|Publication number||US5845018 A|
|Application number||US 08/594,338|
|Publication date||Dec 1, 1998|
|Filing date||Jan 30, 1996|
|Priority date||Jan 30, 1996|
|Publication number||08594338, 594338, US 5845018 A, US 5845018A, US-A-5845018, US5845018 A, US5845018A|
|Original Assignee||Sunrise Imaging, Inc.|
|Export Citation||BiBTeX, EndNote, RefMan|
|Patent Citations (2), Referenced by (28), Classifications (11), Legal Events (8)|
|External Links: USPTO, USPTO Assignment, Espacenet|
1. Field of the Invention
The present invention relates to a method and an apparatus for transferring multiple scanned images from a first medium to a second medium. More particularly, the present invention relates to a method and apparatus for transferring multiple images from a first image-based medium as a block of scanned image data, storing the block of image data as digital data, and processing the digital data to produce individual, segmented images on a second medium.
2. State of the Art
To meet the growing need for efficient storage and easy access to information, image scanners have become increasingly popular for scanning and storing each of multiple images from a first image-based medium (such as microfilm or microfiche) in a digital format on a second medium (such as an optical disk). However, present systems and methods for transferring image data from a first medium to a second medium are complex and time consuming, thereby requiring highly skilled operators.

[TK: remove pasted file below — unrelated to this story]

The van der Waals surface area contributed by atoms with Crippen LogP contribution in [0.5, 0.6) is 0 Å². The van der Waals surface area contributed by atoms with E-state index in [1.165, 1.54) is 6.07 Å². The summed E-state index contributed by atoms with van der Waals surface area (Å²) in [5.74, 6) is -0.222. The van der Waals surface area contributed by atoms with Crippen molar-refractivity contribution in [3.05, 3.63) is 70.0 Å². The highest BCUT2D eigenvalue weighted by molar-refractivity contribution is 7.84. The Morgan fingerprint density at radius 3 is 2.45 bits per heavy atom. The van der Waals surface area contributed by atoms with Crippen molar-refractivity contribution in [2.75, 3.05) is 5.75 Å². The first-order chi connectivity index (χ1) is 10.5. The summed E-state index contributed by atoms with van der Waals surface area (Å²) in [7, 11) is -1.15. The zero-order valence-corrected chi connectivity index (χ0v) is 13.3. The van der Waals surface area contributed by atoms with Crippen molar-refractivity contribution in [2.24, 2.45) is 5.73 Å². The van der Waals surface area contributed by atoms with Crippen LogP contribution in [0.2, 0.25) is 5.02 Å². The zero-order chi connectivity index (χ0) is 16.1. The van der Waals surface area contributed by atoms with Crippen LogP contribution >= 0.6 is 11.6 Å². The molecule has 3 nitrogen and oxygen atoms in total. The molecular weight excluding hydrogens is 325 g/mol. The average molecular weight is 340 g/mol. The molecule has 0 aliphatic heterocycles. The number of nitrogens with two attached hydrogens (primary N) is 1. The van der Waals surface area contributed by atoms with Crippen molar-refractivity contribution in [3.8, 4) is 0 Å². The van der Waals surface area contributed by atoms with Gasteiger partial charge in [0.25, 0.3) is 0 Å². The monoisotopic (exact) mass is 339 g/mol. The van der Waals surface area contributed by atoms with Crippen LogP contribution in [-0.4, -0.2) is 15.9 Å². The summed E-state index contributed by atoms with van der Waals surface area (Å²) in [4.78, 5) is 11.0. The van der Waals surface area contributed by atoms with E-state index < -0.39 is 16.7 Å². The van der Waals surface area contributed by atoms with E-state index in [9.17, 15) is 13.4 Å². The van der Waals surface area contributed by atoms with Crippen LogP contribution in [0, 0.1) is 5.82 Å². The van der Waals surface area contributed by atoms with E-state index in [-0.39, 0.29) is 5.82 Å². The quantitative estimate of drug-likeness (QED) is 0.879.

More particularly, where text information is stored on microfiche as a plurality of individual images (e.g., pages of a newspaper stored as microfiche images), each page is typically stored as an image frame on the microfiche. Known systems for transferring these images onto a second medium, such as an optical disk, scan each frame of the microfiche so that each image frame is individually stored in memory as high resolution digital image information. The digital image information can then be converted into a computer recognizable text format using conventional optical character recognition processing. As those skilled in the art will appreciate, the converted text information delivered from the multiple microfiche image frames can then be searched for specific information using, for example, key words.
To properly scan the microfiche images for high resolution storage in memory, the scanner must first be able to accurately locate the images on the microfiche. If the images are not accurately located, any number of the resulting scanned images may be cut, cropped or missed entirely. The storage of high resolution digital information associated with microfiche images which have been cut, cropped or missed is unacceptable.
The use of a scanner to automatically locate each of the microfiche images becomes more complicated when different images of different formats are to be scanned from the same microfiche or series of microfiche. For example, the images may be different sizes or at different orientations on the medium. Further, other objects or marks on the microfiche can make it difficult for a scanner to automatically locate each of the individual images. For example, there may be undesired lines or marks between images, such as a film splice between two images which can easily be mistaken by a scanner as an image edge or boundary. These marks and/or splices thus make it difficult for a scanner to automatically locate each of the actual images on a medium.